Here’s looking at you: Why America spies on its allies (and probably should)
By MAX FISHER — The Washington Post
A week now after the initial revelation that the United States might have monitored the cellphone of German Chancellor Angela Merkel, there’s little doubt that the story has been damaging for this country and for the National Security Agency, which earned the wrath of even longtime defender Sen. Dianne Feinstein, who oversees it as the Senate Intelligence Committee chair. At the same time, though, the initial anger appears to be giving way to debate: Is it, in fact, a bad idea for the United States to spy on friendly foreign leaders such as Merkel? That question might sound counterintuitive, even cynical, a sign of the depth of Americans’ hubris that we would even consider it. After all, friends don’t spy on each other, right? But I’m going to let you in on a little secret: The international system is, and always has been, inherently adversarial, even among allies. To paraphrase the 19th-century British statesman Lord Palmerston, countries don’t have friends, they have interests. Spying on friendly foreign nations does not actually violate the standard practices of international relations and in many ways is consistent with those norms. The close U.S. allies France and Israel are particularly known for it. Still, something as explicit as tapping Merkel’s cellphone is a big and legitimately surprising step, one that may well go too far.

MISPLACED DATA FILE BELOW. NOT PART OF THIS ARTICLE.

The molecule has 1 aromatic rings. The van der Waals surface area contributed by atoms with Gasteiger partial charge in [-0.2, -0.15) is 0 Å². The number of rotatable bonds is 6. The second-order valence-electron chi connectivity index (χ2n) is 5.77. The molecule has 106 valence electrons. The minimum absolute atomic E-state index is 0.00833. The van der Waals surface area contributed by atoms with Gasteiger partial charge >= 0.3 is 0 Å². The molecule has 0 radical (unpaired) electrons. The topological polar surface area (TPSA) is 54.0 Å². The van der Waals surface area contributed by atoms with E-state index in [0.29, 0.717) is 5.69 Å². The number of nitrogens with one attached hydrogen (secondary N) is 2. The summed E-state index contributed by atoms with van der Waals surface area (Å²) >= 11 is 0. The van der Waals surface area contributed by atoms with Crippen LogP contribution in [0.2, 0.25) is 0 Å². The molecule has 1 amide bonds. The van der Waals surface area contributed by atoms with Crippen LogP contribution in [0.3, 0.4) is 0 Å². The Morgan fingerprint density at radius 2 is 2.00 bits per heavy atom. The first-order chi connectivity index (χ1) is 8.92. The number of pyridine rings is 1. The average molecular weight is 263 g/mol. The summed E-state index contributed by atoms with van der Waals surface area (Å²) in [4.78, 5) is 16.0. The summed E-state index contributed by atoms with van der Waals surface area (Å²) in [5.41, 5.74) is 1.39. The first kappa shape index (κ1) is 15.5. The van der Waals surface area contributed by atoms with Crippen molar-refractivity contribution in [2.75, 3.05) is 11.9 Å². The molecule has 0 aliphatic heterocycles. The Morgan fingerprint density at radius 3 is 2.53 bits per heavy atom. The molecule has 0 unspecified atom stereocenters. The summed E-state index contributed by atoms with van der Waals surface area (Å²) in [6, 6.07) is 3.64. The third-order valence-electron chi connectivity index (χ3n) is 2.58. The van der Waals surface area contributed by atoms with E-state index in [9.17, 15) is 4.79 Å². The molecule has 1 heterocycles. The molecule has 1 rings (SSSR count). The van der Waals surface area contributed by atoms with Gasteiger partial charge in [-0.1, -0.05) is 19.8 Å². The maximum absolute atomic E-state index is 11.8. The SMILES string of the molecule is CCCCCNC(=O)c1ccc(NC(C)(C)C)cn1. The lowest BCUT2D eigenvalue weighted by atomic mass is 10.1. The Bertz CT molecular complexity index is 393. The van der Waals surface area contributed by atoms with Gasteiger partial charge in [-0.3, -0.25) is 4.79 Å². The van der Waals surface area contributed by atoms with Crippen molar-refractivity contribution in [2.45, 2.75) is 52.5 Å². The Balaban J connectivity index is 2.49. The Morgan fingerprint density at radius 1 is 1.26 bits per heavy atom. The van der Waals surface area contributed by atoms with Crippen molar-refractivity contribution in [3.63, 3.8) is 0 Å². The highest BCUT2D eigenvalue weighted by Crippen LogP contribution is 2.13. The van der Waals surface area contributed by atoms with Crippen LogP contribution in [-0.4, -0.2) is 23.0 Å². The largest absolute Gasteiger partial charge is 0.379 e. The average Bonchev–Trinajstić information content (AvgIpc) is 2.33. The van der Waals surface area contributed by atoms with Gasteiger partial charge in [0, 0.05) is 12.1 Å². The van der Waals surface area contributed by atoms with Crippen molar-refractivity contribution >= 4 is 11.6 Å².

Here is an...